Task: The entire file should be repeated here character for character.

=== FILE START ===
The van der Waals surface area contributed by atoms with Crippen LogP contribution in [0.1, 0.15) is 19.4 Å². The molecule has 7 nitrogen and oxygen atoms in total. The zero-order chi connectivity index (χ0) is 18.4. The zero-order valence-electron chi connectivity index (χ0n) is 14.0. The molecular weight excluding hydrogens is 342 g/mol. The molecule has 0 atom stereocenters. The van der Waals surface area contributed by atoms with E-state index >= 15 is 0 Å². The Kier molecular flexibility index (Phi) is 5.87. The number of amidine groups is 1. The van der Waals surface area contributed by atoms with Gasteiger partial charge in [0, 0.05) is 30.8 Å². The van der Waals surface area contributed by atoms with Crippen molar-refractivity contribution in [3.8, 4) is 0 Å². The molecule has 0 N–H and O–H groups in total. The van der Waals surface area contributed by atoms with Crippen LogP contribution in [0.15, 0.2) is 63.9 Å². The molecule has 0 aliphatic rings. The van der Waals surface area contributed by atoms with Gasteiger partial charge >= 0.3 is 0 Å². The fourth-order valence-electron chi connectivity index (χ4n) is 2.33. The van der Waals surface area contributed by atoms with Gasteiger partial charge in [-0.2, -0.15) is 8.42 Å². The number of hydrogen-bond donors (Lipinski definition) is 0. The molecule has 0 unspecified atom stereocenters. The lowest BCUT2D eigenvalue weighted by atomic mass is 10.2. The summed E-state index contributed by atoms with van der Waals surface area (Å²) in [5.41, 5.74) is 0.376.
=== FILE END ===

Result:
The van der Waals surface area contributed by atoms with Crippen LogP contribution in [0.1, 0.15) is 19.4 Å². The molecule has 7 nitrogen and oxygen atoms in total. The zero-order chi connectivity index (χ0) is 18.4. The zero-order valence-electron chi connectivity index (χ0n) is 14.0. The molecular weight excluding hydrogens is 342 g/mol. The molecule has 0 atom stereocenters. The van der Waals surface area contributed by atoms with E-state index >= 15 is 0 Å². The Kier molecular flexibility index (Phi) is 5.87. The number of amidine groups is 1. The van der Waals surface area contributed by atoms with Gasteiger partial charge in [0, 0.05) is 30.8 Å². The van der Waals surface area contributed by atoms with Crippen molar-refractivity contribution in [3.8, 4) is 0 Å². The molecule has 0 N–H and O–H groups in total. The van der Waals surface area contributed by atoms with Crippen LogP contribution in [0.15, 0.2) is 63.9 Å². The molecule has 0 aliphatic rings. The van der Waals surface area contributed by atoms with Gasteiger partial charge >= 0.3 is 0 Å². The fourth-order valence-electron chi connectivity index (χ4n) is 2.33. The van der Waals surface area contributed by atoms with Gasteiger partial charge in [-0.2, -0.15) is 8.42 Å². The number of hydrogen-bond donors (Lipinski definition) is 0. The molecule has 0 unspecified atom stereocenters. The lowest BCUT2D eigenvalue weighted by atomic mass is 10.2. The summed E-state index contributed by atoms with van der Waals surface area (Å²) in [5.41, 5.74) is 0.376.